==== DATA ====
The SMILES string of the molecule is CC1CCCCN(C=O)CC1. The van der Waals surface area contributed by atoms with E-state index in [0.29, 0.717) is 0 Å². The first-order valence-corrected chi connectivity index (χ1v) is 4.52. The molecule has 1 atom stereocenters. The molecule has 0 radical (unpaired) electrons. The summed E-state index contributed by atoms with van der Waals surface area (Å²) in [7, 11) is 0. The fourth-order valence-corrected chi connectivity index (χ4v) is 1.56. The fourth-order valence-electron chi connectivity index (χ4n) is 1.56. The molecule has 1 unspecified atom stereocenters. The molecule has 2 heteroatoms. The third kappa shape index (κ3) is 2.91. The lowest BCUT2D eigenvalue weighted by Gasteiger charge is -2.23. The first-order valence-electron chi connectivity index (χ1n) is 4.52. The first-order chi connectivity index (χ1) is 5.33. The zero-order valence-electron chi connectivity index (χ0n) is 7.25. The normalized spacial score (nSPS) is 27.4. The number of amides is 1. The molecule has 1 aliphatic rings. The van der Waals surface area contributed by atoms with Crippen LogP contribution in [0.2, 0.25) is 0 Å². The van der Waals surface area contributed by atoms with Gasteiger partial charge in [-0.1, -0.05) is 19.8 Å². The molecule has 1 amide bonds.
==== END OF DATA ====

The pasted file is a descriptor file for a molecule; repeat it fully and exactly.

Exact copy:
The SMILES string of the molecule is CC1CCCCN(C=O)CC1. The van der Waals surface area contributed by atoms with E-state index in [0.29, 0.717) is 0 Å². The first-order valence-corrected chi connectivity index (χ1v) is 4.52. The molecule has 1 atom stereocenters. The molecule has 0 radical (unpaired) electrons. The summed E-state index contributed by atoms with van der Waals surface area (Å²) in [7, 11) is 0. The fourth-order valence-corrected chi connectivity index (χ4v) is 1.56. The fourth-order valence-electron chi connectivity index (χ4n) is 1.56. The molecule has 1 unspecified atom stereocenters. The molecule has 2 heteroatoms. The third kappa shape index (κ3) is 2.91. The lowest BCUT2D eigenvalue weighted by Gasteiger charge is -2.23. The first-order valence-electron chi connectivity index (χ1n) is 4.52. The first-order chi connectivity index (χ1) is 5.33. The zero-order valence-electron chi connectivity index (χ0n) is 7.25. The normalized spacial score (nSPS) is 27.4. The number of amides is 1. The molecule has 1 aliphatic rings. The van der Waals surface area contributed by atoms with Crippen LogP contribution in [0.2, 0.25) is 0 Å². The van der Waals surface area contributed by atoms with Gasteiger partial charge in [-0.1, -0.05) is 19.8 Å². The molecule has 1 amide bonds.